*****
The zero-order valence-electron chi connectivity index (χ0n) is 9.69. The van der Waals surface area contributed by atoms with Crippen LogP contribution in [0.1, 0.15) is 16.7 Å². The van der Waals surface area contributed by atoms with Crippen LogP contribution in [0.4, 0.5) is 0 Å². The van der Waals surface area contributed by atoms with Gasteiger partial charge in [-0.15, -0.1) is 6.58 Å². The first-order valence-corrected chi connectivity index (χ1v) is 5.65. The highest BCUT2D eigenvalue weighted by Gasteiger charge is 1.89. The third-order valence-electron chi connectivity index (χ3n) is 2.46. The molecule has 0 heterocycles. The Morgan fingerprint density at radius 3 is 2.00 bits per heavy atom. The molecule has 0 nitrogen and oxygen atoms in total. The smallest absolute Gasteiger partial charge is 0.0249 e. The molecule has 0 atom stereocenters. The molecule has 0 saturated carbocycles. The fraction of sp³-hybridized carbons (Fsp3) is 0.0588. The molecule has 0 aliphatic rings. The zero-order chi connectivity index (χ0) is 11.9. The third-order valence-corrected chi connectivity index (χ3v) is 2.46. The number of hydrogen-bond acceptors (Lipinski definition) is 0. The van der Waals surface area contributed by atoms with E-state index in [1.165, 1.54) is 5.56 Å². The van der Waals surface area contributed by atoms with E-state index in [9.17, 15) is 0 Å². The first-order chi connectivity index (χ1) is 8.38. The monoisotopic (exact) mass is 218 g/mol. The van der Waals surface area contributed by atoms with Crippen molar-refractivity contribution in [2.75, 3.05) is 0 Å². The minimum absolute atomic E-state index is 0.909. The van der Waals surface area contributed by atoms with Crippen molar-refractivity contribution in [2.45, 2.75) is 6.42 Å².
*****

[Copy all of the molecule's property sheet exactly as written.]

The zero-order valence-electron chi connectivity index (χ0n) is 9.69. The van der Waals surface area contributed by atoms with Crippen LogP contribution in [0.1, 0.15) is 16.7 Å². The van der Waals surface area contributed by atoms with Crippen LogP contribution in [0.4, 0.5) is 0 Å². The van der Waals surface area contributed by atoms with Gasteiger partial charge in [-0.15, -0.1) is 6.58 Å². The first-order valence-corrected chi connectivity index (χ1v) is 5.65. The highest BCUT2D eigenvalue weighted by Gasteiger charge is 1.89. The third-order valence-electron chi connectivity index (χ3n) is 2.46. The molecule has 0 heterocycles. The Morgan fingerprint density at radius 3 is 2.00 bits per heavy atom. The molecule has 0 nitrogen and oxygen atoms in total. The smallest absolute Gasteiger partial charge is 0.0249 e. The molecule has 0 atom stereocenters. The molecule has 0 saturated carbocycles. The fraction of sp³-hybridized carbons (Fsp3) is 0.0588. The molecule has 0 aliphatic rings. The zero-order chi connectivity index (χ0) is 11.9. The third-order valence-corrected chi connectivity index (χ3v) is 2.46. The number of hydrogen-bond acceptors (Lipinski definition) is 0. The van der Waals surface area contributed by atoms with E-state index in [1.165, 1.54) is 5.56 Å². The van der Waals surface area contributed by atoms with E-state index in [9.17, 15) is 0 Å². The first-order chi connectivity index (χ1) is 8.38. The monoisotopic (exact) mass is 218 g/mol. The van der Waals surface area contributed by atoms with Crippen molar-refractivity contribution in [2.75, 3.05) is 0 Å². The minimum absolute atomic E-state index is 0.909. The van der Waals surface area contributed by atoms with Crippen molar-refractivity contribution in [2.45, 2.75) is 6.42 Å².